Workers scrape the paint off a crosswalk on Exchange Street in Portland, which the city has closed so that businesses and restaurants can operate outdoors. Gregory Rec/Staff Photographer

Bars, tasting rooms, fitness centers and nail salons in 13 Maine counties will be allowed to reopen on June 12 after the Mills administration bumped up the original timeline in response to positive trends in coronavirus cases.

But the accelerated reopening plan will not apply to similar businesses in Cumberland, York or Androscoggin counties because of ongoing community transmission of the virus.

Gov. Janet Mills’ administration announced the changes on the same day that the Maine Center for Disease Control and Prevention reported 28 new COVID-19 cases but no new deaths. To date, there have been 2,446 confirmed or probable cases and 95 deaths of individuals with the COVID-19 disease caused by the coronavirus.

The number of individuals hospitalized with COVID-19 fell from 44 on Wednesday to 35 on Thursday while the number of people in critical care beds held steady at 14. Seven people with the disease were connected to ventilators because of respiratory failure, down three from the previous day.

Hospitalization rates and death trends are key metrics for tracking the progress of the virus and efforts to contain transmission. Intensive care beds and ventilators are critical tools for treating hospitalized patients, and epidemiologists closely monitor the demand for these resources as they study the spread of the disease.

Under the revised timeline, bars and tasting rooms will be able to resume outdoor service only starting June 12 in the following counties: Aroostook, Franklin, Hancock, Kennebec, Knox, Lincoln, Oxford, Penobscot, Piscataquis, Sagadahoc, Somerset, Waldo and Washington. The Maine Brewers’ Guild had urged Mills to allow them to reopen earlier to outdoor customers, consistent with restaurants statewide.

Additionally, gyms and fitness centers, nail salons as well as tattoo and piercing parlors may open on June 12 as long as they are following a checklist of health and safety guidelines aimed at reducing the risk of transmission.

“These updates come in light of low case-count trends in the 13 counties where the relative small number of cases has largely remained steady or decreased,” said Heather Johnson, commissioner of the Maine Department of Economic and Community Development.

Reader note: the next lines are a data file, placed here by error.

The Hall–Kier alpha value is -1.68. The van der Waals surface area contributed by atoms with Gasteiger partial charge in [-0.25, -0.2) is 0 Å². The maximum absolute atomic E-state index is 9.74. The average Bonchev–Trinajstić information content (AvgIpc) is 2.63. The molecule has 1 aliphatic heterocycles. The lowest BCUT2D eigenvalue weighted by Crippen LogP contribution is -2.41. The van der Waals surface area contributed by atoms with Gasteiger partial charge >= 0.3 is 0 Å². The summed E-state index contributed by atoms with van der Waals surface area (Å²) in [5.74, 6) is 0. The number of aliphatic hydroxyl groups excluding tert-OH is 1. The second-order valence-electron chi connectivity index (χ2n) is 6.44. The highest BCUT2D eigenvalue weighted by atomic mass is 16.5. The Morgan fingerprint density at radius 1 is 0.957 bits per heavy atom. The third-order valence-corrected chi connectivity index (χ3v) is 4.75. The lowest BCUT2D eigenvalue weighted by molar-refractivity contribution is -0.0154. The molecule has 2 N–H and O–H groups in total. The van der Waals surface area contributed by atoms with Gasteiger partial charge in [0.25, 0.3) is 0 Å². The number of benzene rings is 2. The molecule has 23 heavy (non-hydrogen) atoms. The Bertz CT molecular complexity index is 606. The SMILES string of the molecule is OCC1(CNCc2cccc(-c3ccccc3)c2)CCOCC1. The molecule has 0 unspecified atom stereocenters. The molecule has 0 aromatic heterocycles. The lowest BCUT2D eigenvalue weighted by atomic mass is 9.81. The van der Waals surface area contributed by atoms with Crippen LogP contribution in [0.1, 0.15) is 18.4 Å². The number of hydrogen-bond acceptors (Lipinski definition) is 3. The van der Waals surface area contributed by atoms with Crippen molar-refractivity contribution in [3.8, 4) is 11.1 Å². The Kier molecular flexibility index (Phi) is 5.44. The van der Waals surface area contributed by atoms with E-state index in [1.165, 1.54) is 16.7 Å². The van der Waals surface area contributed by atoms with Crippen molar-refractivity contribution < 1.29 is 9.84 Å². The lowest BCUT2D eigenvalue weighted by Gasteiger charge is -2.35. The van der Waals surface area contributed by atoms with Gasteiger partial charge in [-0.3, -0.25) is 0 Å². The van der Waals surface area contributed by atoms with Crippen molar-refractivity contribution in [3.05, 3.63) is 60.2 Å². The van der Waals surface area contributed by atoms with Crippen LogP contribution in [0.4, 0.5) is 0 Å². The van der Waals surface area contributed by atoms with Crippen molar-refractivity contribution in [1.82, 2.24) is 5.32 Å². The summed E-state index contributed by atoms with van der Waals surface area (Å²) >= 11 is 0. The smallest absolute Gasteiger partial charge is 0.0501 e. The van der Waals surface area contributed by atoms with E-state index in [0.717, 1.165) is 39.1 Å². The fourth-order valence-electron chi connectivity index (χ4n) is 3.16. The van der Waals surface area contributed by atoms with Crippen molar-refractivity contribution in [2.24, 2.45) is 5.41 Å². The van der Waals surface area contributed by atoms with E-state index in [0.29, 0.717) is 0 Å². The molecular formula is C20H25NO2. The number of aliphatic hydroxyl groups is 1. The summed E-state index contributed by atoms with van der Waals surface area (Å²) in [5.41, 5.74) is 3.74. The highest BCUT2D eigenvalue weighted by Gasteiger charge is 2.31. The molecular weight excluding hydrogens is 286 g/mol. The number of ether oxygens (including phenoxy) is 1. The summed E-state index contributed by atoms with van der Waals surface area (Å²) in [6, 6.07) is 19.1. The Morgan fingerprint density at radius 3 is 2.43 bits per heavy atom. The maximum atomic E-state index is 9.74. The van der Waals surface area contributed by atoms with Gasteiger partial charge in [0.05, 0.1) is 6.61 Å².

Mills’ administration has been gradually rolling back restrictions on businesses and social gatherings in recent weeks, although not as quickly as many businesses and some politicians would prefer.

Maine has among the lowest per capita coronavirus infection rates in the country, but continues to experience isolated outbreaks – some deadly – at long-term care facilities and workplaces.

Dr. Nirav Shah, director of the Maine CDC, noted Thursday that the rate of positive test results continues to decline. One of numerous metrics closely watched by epidemiologists in Maine and nationwide, the “positivity rate” can help illustrate the disease trajectory particularly as states ramp-up testing capacity.

Maine’s overall positivity rate dropped to 4.89 percent from 4.97 percent earlier this week, which is half the national rate. But Shah noted that the rate was 2.18 percent among the more than 1,500 tests conducted using the common PCR process, which looks for genetic materials of COVID-19 in samples.

Shah said Maine still has “a ways to go” before hitting the goal of 2 percent for total, cumulative tests.

“But these are signs that our efforts to expand testing, both in terms of capacity and the number of tests that are getting done on a day-to-day basis, are getting us where we need to be going,” Shah said.

At the same time, the Maine CDC released new data on Wednesday night showing total cases per ZIP code in Maine, allowing for significantly granular analysis than the countywide data previously released. A Portland Press Herald analysis of the data shows that Lewiston has the highest number of cases but parts of Portland had the highest per-capita infection rates.